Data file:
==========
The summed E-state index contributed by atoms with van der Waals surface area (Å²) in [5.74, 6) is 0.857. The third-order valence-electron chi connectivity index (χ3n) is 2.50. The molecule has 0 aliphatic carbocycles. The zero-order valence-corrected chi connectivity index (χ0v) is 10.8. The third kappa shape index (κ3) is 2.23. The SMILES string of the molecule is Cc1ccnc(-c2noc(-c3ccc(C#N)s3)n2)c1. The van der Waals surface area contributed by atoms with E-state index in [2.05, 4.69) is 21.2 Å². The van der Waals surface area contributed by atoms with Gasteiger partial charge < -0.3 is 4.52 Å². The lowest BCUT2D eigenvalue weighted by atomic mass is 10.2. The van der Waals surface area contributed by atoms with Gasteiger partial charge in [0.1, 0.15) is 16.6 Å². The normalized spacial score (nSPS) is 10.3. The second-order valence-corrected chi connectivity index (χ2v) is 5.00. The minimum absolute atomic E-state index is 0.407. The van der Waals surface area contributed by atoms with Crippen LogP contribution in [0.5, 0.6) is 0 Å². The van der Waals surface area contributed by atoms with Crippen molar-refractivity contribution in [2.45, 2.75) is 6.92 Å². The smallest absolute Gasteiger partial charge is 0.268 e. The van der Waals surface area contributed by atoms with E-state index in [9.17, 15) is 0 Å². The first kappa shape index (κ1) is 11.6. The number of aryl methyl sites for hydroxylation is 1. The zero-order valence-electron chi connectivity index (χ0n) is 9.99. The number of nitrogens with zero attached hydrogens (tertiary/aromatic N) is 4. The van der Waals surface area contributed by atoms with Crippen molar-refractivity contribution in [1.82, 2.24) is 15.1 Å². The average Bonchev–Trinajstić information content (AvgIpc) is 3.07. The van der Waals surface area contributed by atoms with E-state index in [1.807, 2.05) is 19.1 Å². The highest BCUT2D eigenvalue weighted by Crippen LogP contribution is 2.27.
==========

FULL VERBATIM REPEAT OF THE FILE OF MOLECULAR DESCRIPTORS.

The summed E-state index contributed by atoms with van der Waals surface area (Å²) in [5.74, 6) is 0.857. The third-order valence-electron chi connectivity index (χ3n) is 2.50. The molecule has 0 aliphatic carbocycles. The zero-order valence-corrected chi connectivity index (χ0v) is 10.8. The third kappa shape index (κ3) is 2.23. The SMILES string of the molecule is Cc1ccnc(-c2noc(-c3ccc(C#N)s3)n2)c1. The van der Waals surface area contributed by atoms with E-state index in [2.05, 4.69) is 21.2 Å². The van der Waals surface area contributed by atoms with Gasteiger partial charge < -0.3 is 4.52 Å². The lowest BCUT2D eigenvalue weighted by atomic mass is 10.2. The van der Waals surface area contributed by atoms with Gasteiger partial charge in [0.1, 0.15) is 16.6 Å². The normalized spacial score (nSPS) is 10.3. The second-order valence-corrected chi connectivity index (χ2v) is 5.00. The minimum absolute atomic E-state index is 0.407. The van der Waals surface area contributed by atoms with Crippen LogP contribution in [0.5, 0.6) is 0 Å². The van der Waals surface area contributed by atoms with Crippen molar-refractivity contribution in [2.45, 2.75) is 6.92 Å². The smallest absolute Gasteiger partial charge is 0.268 e. The van der Waals surface area contributed by atoms with E-state index in [9.17, 15) is 0 Å². The first kappa shape index (κ1) is 11.6. The number of aryl methyl sites for hydroxylation is 1. The zero-order valence-electron chi connectivity index (χ0n) is 9.99. The number of nitrogens with zero attached hydrogens (tertiary/aromatic N) is 4. The van der Waals surface area contributed by atoms with Crippen molar-refractivity contribution in [1.82, 2.24) is 15.1 Å². The average Bonchev–Trinajstić information content (AvgIpc) is 3.07. The van der Waals surface area contributed by atoms with E-state index in [1.807, 2.05) is 19.1 Å². The highest BCUT2D eigenvalue weighted by Crippen LogP contribution is 2.27.